March 26, 2012 § Leave a Comment
While I wait for day 21 blood tests and the blood group test when I will have to pretend that I am already pregnant, I investigate all things ovulation. I am embarrassed to admit that at the age of thirty-six, I know very little about it. As far as I remember, they did not mention it in sex education classes in fourth year seniors. Sex education of the PSHE kind consisted of only one message – sex equals certain pregnancy. And not just full intercourse. Sperm on toilet seats, pants, condoms, all within ten metres of a vagina, led to pregnancy. In fact, according to Mr Beard who taught us, all the fertility clinic need do is leave a couple of sperm on a seat of a public toilet for a chance encounter with my inner thigh, and I would automatically fall pregnant. Fear permeated us. Well, me. Fear that a ‘with tongues’ snog might lead to sex, which was sure to mean a missed period and baby.
Some ignored the warnings and got on with it anyway. Fearless young women who arrived at school in uniforms so customised they resembled anything but, who felt comfortable in their changing bodies and embraced all that it was to be fourteen. For me, their world was alien, while they talked in the toilets I read books, Judy Blume’s Forever was the closest I came to intercourse. The fear of pregnancy permeated my thin skin so successfully that at the age of twenty when I discovered that I was gay and finally got down to the deed, I had to stop myself from whispering what about, you know, protection, before I reminded myself that I was in an almost naked state with a non-sperm producing woman.
In short, we were told nothing of fertile 36 hours, LH surges, the egg only being fertilizable for 8-12 hours and the survival rates of sperm. Did they not think that adolescents could be entrusted with such knowledge?
I discover that I will need to buy a kit to find out whether I ovulate and venture to Boots. I am surprisingly brazen. I go to the main shop in town where I could bump into anyone. I don’t just grab the first one I see and scurry head down to the self-service check-out, as I still have the tendency to do when buying my monthly tampons. I actually spend five minutes in an aisle marked conception and pregnancy and properly browse. This process is changing me in ways that I did not expect. As I take each new step – and that’s how I see it now, as a series of self-contained steps, the ultimate picture still too intangible and overwhelming – I feel a renewed confidence in doing something that I want to.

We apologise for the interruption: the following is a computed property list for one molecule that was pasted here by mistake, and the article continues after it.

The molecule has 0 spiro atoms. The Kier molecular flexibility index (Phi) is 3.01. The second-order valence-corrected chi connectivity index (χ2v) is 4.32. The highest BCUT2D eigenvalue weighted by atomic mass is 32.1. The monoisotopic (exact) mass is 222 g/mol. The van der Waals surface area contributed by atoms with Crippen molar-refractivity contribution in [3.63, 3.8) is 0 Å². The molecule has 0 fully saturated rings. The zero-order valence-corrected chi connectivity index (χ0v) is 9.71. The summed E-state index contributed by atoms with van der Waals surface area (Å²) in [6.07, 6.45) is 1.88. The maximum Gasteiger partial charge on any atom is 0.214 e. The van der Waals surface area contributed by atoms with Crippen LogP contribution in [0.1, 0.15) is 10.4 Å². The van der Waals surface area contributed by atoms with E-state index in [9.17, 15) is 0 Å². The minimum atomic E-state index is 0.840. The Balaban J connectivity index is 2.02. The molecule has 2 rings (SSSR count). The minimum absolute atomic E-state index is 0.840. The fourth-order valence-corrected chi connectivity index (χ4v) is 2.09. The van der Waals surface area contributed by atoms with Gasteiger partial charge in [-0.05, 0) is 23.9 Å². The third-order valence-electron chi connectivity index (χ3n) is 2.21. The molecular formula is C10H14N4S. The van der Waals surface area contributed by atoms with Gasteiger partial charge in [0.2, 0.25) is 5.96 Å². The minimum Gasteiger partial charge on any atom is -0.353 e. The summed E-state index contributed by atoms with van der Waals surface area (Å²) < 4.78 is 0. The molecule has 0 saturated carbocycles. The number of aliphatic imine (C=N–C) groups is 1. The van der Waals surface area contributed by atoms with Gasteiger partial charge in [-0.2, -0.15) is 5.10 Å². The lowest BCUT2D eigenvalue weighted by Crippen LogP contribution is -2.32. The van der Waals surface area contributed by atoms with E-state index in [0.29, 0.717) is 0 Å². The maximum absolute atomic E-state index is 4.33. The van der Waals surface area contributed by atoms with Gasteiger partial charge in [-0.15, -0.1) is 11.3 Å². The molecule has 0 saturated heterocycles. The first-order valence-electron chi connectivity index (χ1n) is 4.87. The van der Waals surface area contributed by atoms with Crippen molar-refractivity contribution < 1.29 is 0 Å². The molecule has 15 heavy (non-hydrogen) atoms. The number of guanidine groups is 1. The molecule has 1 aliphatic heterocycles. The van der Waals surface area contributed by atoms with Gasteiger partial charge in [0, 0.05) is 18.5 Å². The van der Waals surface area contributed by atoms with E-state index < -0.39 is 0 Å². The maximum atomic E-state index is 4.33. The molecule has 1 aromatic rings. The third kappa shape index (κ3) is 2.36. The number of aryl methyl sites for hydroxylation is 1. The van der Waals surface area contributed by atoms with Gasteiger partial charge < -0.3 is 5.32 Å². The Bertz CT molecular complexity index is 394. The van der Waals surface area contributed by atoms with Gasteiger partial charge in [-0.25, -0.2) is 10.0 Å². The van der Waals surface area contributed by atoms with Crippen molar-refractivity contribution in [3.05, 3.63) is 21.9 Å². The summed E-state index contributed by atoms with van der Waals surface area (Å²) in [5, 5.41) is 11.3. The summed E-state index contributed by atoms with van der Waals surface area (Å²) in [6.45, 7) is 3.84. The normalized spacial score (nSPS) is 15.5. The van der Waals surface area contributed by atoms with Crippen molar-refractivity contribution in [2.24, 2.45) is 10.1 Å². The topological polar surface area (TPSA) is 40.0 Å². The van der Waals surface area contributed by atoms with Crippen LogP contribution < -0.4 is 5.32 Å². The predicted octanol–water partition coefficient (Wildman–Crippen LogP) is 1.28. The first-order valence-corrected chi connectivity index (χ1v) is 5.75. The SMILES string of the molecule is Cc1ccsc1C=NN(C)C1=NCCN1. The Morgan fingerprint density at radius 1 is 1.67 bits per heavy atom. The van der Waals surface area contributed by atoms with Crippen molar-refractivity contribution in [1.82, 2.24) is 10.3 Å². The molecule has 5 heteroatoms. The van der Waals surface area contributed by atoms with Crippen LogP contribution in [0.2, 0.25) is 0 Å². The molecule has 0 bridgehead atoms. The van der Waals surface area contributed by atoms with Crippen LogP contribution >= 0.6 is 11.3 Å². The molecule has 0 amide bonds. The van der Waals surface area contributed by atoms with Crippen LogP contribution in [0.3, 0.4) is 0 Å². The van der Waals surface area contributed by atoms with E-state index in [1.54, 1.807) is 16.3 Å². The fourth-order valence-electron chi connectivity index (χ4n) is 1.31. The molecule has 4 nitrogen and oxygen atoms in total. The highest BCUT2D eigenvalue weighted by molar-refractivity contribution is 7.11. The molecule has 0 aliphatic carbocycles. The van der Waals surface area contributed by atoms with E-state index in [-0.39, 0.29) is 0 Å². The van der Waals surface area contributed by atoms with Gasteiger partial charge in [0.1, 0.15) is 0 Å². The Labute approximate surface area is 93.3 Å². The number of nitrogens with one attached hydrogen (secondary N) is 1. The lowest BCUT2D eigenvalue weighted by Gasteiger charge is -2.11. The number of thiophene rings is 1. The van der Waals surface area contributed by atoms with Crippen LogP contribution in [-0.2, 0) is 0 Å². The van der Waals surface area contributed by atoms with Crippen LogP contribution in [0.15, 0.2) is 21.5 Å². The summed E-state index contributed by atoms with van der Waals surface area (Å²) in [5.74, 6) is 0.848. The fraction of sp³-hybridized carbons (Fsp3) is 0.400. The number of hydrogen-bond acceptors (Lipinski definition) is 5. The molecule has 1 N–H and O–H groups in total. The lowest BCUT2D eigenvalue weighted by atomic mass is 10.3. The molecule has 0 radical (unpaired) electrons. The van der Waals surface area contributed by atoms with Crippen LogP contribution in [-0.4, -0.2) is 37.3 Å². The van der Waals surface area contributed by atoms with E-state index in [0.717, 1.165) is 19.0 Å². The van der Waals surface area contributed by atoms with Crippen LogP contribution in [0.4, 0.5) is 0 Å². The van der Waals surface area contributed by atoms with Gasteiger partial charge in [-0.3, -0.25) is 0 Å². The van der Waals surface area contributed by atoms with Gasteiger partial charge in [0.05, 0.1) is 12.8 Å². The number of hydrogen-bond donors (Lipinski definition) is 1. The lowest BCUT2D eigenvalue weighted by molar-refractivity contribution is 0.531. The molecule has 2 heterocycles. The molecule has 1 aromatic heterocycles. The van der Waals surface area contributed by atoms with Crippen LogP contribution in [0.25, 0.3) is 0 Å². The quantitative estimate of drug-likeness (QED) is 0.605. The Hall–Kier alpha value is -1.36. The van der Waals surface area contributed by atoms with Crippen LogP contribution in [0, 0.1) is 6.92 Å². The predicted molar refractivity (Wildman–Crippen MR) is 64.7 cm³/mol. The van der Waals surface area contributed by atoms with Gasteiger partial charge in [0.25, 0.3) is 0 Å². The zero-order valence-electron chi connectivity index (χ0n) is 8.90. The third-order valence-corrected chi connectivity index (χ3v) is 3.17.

I peer at the cellophane wrapped boxes closely. There are a surprising number to choose from. Even the cheapest ones are pricey and I fleetingly wonder if Aldi produce the Clear Blue equaivalent of Magnum washing-up liquid or Harvest Morn muesli. Most are of the ‘blue line’ variety. You pee on a stick and on the day of your LH surge a strong blue line appears next to another. The trouble is, on the days when you’re close to it, a thin, less distinct line might appear and you’re advised to wait for the following day when it might become stronger. As I squint at the demonstration lines on the outside of the box I fear that I won’t know the difference, that I’ll be calling a clinic and paying them £850 to be inseminated on the wrong day. I replace it on the shelf. There’s another that is three pounds more expensive but instead of a feint blue line, on the day of your surge it displays a digital smiley face, an empty circle when it’s not. It looks fool proof, even for me. The extra three pounds will be worth it. I pay at the till, with a real, live cashier who gives nothing away regarding any thoughts about my prospects as a potential mother.
I tell Carol my accupuncturist about my purchase and she asks me if I’m checking my mucus. My what? I ask. Your discharge, she tells me, her calm and knowing face telling me that this is something to be taken seriously and I resist becoming my embarrassed, fourteen year old self again. Even if it means touching my vaginal discharge. She talks me through the stages cloudy, increasingly elastic, then eventually clear and slippery, before it turns cottage cheesy again. I go home, determined to spot the signs. One in ten are my best odds and I need all the information and help I can get.
The first few days confuse me. On the days when it is stretchy, it also looks cloudy to me, and what I think might be slippery, I wonder if it is slippery enough. After four days of this, along with peeing on a stick, I am despondent. Perhaps it just happens to be one of those odd months that every woman has when they don’t ovulate. Or perhaps I don’t ovulate at all and a knawing anxiety accompanies my day.
As I step into the shower the morning of my fifth day of testing this initial small stage becomes linked to the bigger picture and my mind races to accepting the fact that I will never have my own children before I’ve even reached for the shampoo. When I grab the towel I have almost forgotten that the test is still sitting on the cistern. When I catch sight of it I realise, there it is, a smiley face, that I am so relieved and welcome to see that I almost cheer and thank it.